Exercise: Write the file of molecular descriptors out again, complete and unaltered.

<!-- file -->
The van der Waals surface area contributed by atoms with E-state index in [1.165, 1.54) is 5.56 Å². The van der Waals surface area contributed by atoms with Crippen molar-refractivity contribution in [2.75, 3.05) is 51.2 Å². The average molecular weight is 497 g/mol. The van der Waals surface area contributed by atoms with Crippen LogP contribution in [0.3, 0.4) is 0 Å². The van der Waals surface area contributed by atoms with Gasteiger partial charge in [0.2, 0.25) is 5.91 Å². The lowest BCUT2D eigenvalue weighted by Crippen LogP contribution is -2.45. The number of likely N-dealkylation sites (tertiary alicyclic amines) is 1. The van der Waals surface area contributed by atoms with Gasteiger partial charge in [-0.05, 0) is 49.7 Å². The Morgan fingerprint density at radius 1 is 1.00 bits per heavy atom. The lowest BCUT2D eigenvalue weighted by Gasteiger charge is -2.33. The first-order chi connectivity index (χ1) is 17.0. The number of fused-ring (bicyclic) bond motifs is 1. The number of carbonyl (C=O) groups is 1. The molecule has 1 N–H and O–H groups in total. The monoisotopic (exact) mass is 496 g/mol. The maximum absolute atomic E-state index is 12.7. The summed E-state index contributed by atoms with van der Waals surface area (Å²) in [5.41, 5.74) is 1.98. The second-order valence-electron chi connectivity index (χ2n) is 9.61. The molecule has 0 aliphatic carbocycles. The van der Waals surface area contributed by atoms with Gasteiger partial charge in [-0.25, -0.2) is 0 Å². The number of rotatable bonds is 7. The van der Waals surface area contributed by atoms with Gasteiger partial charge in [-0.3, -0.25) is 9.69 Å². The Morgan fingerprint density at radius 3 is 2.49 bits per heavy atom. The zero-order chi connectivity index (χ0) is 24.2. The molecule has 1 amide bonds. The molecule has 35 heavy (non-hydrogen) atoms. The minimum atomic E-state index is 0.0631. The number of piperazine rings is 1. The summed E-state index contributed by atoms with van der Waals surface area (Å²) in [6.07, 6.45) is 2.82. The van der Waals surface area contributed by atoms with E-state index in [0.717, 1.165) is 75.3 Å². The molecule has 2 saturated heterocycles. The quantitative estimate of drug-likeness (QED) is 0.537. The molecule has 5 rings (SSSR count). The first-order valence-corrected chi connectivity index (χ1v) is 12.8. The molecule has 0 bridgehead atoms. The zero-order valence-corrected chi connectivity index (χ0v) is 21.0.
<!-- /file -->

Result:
The van der Waals surface area contributed by atoms with E-state index in [1.165, 1.54) is 5.56 Å². The van der Waals surface area contributed by atoms with Crippen molar-refractivity contribution in [2.75, 3.05) is 51.2 Å². The average molecular weight is 497 g/mol. The van der Waals surface area contributed by atoms with Crippen LogP contribution in [0.3, 0.4) is 0 Å². The van der Waals surface area contributed by atoms with Gasteiger partial charge in [0.2, 0.25) is 5.91 Å². The lowest BCUT2D eigenvalue weighted by Crippen LogP contribution is -2.45. The number of likely N-dealkylation sites (tertiary alicyclic amines) is 1. The van der Waals surface area contributed by atoms with Gasteiger partial charge in [-0.05, 0) is 49.7 Å². The Morgan fingerprint density at radius 1 is 1.00 bits per heavy atom. The lowest BCUT2D eigenvalue weighted by Gasteiger charge is -2.33. The first-order chi connectivity index (χ1) is 17.0. The number of fused-ring (bicyclic) bond motifs is 1. The number of carbonyl (C=O) groups is 1. The molecule has 1 N–H and O–H groups in total. The monoisotopic (exact) mass is 496 g/mol. The maximum absolute atomic E-state index is 12.7. The summed E-state index contributed by atoms with van der Waals surface area (Å²) in [5.41, 5.74) is 1.98. The second-order valence-electron chi connectivity index (χ2n) is 9.61. The molecule has 0 aliphatic carbocycles. The van der Waals surface area contributed by atoms with Gasteiger partial charge in [-0.25, -0.2) is 0 Å². The number of rotatable bonds is 7. The van der Waals surface area contributed by atoms with Gasteiger partial charge in [-0.3, -0.25) is 9.69 Å². The Morgan fingerprint density at radius 3 is 2.49 bits per heavy atom. The zero-order chi connectivity index (χ0) is 24.2. The molecule has 1 amide bonds. The molecule has 35 heavy (non-hydrogen) atoms. The minimum atomic E-state index is 0.0631. The number of piperazine rings is 1. The summed E-state index contributed by atoms with van der Waals surface area (Å²) in [6.07, 6.45) is 2.82. The van der Waals surface area contributed by atoms with E-state index in [0.717, 1.165) is 75.3 Å². The molecule has 2 saturated heterocycles. The quantitative estimate of drug-likeness (QED) is 0.537. The molecule has 5 rings (SSSR count). The first-order valence-corrected chi connectivity index (χ1v) is 12.8. The molecule has 0 bridgehead atoms. The zero-order valence-corrected chi connectivity index (χ0v) is 21.0.